On Wed, Aug 09, 2017 at 10:09:47AM +0200, Claudio Kuenzler wrote:
> Hi Willy,
> > Now the question is, does it cause any problem for you or is it just that
> > it came as a surprize and you were worried that it could cause problems ?
> Yes, unfortunately it does create a problem.
> Each backend server (a SOAP API) can only handle up to 7 concurrent
> connections. The 8th connection freezes/is waiting for a server response.
> In order to satisfy this max connection requirement to the backend
> server(s) I wanted to use "maxconn 6".
> My hope was that HAProxy would not allow more than 6 concurrent connections
> going to each backend server.
> From POV of the SOAP API, an additional connection (7) is added because of
> the regular healthcheck from HAProxy.
> So now we have the problem that idle connections are not accounted for and
> HAProxy keeps letting new connections going through.
> This causes the SOAP backend servers to freeze up.
I see. To be honnest, this is the first ever such report over the last
5 years that server-side keep-alive was implemented, so this tends to
confirm that this server is not behaving like most others.
> > The possible alternative would be to have an option to say that idle
> > connections are accounted for and that some of them will be killed before
> > passing a new connection to the server, but that will significantly reduce
> > the efficiency of server-side keep-alive.
> Yes, such an option would be really helpful. Should probably be turned off
> by default, but it would be a great help for such scenarios.
> But none of them should be killed if new requests are passed over to the
> backend server.
Yes we need to kill them, otherwise you'll end up exactly in the current
situation, except that instead of having the extra connection queued at
the server and waiting there for an idle connection to terminate, it would
be queued into haproxy waiting for such an idle connection to terminate.
> In fact the option could do the same as counting the number of established
> tcp connections going through HAProxy to the backend server and handle this
> as CUR value.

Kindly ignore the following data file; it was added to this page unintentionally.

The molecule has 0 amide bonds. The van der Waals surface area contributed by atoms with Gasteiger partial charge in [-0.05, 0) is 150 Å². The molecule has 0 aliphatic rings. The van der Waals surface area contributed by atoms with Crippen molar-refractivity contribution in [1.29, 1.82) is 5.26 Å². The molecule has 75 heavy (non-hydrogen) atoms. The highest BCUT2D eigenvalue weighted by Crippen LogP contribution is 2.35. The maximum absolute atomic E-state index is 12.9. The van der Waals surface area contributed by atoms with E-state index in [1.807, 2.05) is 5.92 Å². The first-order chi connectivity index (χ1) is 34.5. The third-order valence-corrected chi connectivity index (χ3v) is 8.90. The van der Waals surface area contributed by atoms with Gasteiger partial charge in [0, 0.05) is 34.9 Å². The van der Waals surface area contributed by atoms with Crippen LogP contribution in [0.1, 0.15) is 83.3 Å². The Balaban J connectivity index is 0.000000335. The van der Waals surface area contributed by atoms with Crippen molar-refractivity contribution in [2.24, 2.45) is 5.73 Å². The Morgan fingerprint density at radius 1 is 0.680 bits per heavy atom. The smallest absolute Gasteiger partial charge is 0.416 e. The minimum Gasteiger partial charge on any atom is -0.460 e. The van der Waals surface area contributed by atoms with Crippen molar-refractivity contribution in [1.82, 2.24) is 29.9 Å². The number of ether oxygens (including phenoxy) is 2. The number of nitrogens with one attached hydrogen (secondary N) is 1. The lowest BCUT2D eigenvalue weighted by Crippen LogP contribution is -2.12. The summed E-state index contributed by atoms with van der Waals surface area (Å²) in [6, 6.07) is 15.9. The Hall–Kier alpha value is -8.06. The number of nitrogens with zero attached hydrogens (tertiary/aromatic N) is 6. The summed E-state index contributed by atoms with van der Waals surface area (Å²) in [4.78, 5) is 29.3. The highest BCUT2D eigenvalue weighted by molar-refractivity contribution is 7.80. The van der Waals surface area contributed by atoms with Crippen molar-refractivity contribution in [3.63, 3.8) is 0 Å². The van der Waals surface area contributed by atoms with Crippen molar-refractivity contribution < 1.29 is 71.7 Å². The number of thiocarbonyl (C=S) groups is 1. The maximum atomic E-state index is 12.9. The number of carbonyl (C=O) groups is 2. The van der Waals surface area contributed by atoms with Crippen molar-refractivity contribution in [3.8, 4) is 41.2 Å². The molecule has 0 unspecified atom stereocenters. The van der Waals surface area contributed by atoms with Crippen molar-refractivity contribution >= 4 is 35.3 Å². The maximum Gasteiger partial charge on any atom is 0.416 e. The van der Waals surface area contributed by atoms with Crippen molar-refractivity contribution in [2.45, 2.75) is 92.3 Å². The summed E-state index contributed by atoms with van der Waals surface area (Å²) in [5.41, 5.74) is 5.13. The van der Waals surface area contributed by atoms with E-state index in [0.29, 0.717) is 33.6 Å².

I see but basically you'll never be able to send requests there due to
the pending (unused) idle connections blocking the count to a high value.
> The maxconn setting is then reached by all connections (whether they're
> active or idle) resulting in HAProxy returning a 503 error.
This is becoming a bit ugly.
> > If you're really short on server-side connections and want to optimize
> > them as much as possible, you can try to enable "http-reuse".
> That's a good idea, but unfortunately won't work in this case.
> Each session, even idle sessions, have a bound "ticket" in the SOAP API. A
> reuse would basically hijack a session already in progress resulting in
> data corruption.
So in fact this "application" pretends to speak HTTP but is not compatible
with the HTTP spec. You're possibly taking risks by placing HTTP components
between the client and this thing.
> I know it's a weird application design and I personally haven't ever seen
> anything like this before.
I easily believe you ;-)
> I'm happy to provide my time/support for you to get in place such an
> option. Just let me know.
Anyway it will not happen before 1.8 is released and we start to work on
1.9, as it would take time away from the already planned features.
> In the meantime I'll probably try to solve this using iptables limits
> behind HAProxy (between HAProxy and backend server).
It won't really work. There might be something which can work, which is
to chain to a TCP listener. It will enforce the maxconn count at the TCP
level. By having this :
server app02-1 127.0.0.1:10001
server app02-2 127.0.0.1:10002
server app02-3 127.0.0.1:10003
server app02-1 10.10.10.12:12345 maxconn 6 maxqueue 0
server app02-1 10.10.10.12:12346 maxconn 6 maxqueue 0
By the way, looking at your config, I'm now wondering why
you are using HTTP mode in your frontend/backend instead of
TCP mode. You're adding a cookie but you mentionned that the
application doesn't support requests being mixed over connections
so I guess that the stickiness is only ensured at the connection
level and the cookie very likely is useless. Then by using only
"mode tcp" you could have exactly what you need, ie: maxconn
enforced at the TCP level.